Several years back now, the 29er mountain bike started taking over the market. The cry “26 ain’t dead” quickly became the anthem of the skeptics - a dying anthem as it turns out. At this point I think it is safe to say that the 26-inch wheel is officially dead. Why? Because 29ers have proven to be superior. Here’s why.
Faster on the ups
The world’s fastest cross country racers finished experimenting with smaller wheels a while ago. Now, almost every lycra-clad weight weenie from World Cup racers to weekend warriors have embraced 29er mountain bikes for their superior speed. In fact, they adopted the big hoops early, for a reason. They rode them. They loved them. When the trail pointed up, the added grip on the rear wheel for those nasty technical climbs never hurt. Oh, and the rollover advantage didn’t hurt either.
Faster on the downs
Big hoops descend faster. Downhillers and enduro riders paid attention to the XC world. They saw the benefits, especially when the trail points down. In fact, the rate at which 29er mountain bikes have taken over World Cup downhill is remarkable. In a year, many racers have opted for 29ers. DH riders may have been slow to adopt 29ers initially but when they finally got a taste, the floodgates opened. The benefits of a 29er for descending are not limited to the world’s elite. Riders of any skill level, doing a wide variety of different types of riding, can experience the benefits of bigger wheels on the descents. 29ers carry momentum better, a crucial element to maintaining speed on the trail. Oh, and there’s also that thing called traction. Bigger wheels mean a bigger footprint while cornering and braking. When you ride a 29er, every root, rock, and hole just seems to get smaller.
29ers are more fun. Controversial statement? Maybe. Just hear me out. Go back to my first point about 29ers being faster. More speed equals more fun, right? Of course, it does. At first, before modern geometry and technology caught up, 29ers were criticized for being sluggish and not playful. That argument rarely holds water anymore. I mean, have you ridden a 29er recently? 29ers are just as playful as their smaller wheeled counterparts while instilling more confidence in rough terrain. Oh, and did I mention they provide a smoother ride? Add it all together and you get an increase in your enjoyment while riding. In other words, more fun.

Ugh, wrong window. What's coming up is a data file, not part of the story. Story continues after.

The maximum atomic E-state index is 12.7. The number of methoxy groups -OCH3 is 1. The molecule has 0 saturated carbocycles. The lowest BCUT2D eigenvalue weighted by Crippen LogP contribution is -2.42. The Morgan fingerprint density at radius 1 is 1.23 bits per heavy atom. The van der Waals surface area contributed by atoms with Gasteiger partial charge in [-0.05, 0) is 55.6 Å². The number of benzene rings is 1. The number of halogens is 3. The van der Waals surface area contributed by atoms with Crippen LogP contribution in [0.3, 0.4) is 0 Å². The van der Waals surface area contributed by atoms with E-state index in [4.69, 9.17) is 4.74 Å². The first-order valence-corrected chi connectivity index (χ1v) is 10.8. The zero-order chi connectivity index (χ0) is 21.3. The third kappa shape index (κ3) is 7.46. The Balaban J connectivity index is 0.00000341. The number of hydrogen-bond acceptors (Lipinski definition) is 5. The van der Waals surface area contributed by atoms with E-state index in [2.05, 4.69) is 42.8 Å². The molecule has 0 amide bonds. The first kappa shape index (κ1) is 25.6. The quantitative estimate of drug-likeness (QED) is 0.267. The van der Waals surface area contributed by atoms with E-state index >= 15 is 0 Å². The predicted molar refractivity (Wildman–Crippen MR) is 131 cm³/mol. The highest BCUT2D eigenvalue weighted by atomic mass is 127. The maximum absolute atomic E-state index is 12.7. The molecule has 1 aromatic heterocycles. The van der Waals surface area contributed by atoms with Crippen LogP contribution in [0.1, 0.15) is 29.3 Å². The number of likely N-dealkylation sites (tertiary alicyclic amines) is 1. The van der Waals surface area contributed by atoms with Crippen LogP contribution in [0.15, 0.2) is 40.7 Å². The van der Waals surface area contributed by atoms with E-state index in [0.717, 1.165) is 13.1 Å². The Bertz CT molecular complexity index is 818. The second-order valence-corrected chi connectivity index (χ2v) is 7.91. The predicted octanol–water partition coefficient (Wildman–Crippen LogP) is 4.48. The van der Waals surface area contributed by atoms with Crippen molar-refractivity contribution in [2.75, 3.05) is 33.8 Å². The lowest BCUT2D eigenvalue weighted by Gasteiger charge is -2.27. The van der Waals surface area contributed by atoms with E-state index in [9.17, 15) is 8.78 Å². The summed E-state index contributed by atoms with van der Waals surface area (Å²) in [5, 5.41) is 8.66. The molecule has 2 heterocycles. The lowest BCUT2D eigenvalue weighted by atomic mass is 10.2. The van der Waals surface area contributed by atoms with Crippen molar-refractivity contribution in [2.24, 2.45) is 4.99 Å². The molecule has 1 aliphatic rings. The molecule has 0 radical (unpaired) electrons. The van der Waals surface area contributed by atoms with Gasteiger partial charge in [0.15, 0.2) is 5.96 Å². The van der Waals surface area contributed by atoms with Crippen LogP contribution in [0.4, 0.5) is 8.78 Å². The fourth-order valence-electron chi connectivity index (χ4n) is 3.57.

Options, options everywhere. Go online. Do a search. More tire, fork, frame, and rim options can be found than ever before. The days of not being able to run your favorite tires because they weren’t made in a 29 inch version have long since passed. In fact, you’re probably more likely to have that problem if you go with smaller wheels. Even downhillers on 29ers have more options than ever before. Putting together a downhill 29er race bike doesn’t require creative jerryrigging like it did in the past. To top it off, many fork and frame companies give you the option to switch out your 29er wheels with 27.5 plus wheels. In fact, Niner makes a number of models that are compatible with 27.5 plus wheels for looser terrain or if you simply want more cush on the trail. 29 inch wheels also have the same diameter rim as road, gravel, and cyclocross bikes meaning more wheel and tire options for all your bikes!
Yes, consider a 29er mountain bike
If you’re not really sure, that’s great. Do some test rides. Your local bike shop should be able to hook you up with some demos. Ultimately, I’d recommend the 29er for your go-to all around bike. They’re quite simply a great option. 29ers have ruled races and are ubiquitous amongst everyday trail riders, marathoners, 100 mile specialists, 24 hour racers and people who just want to go all day.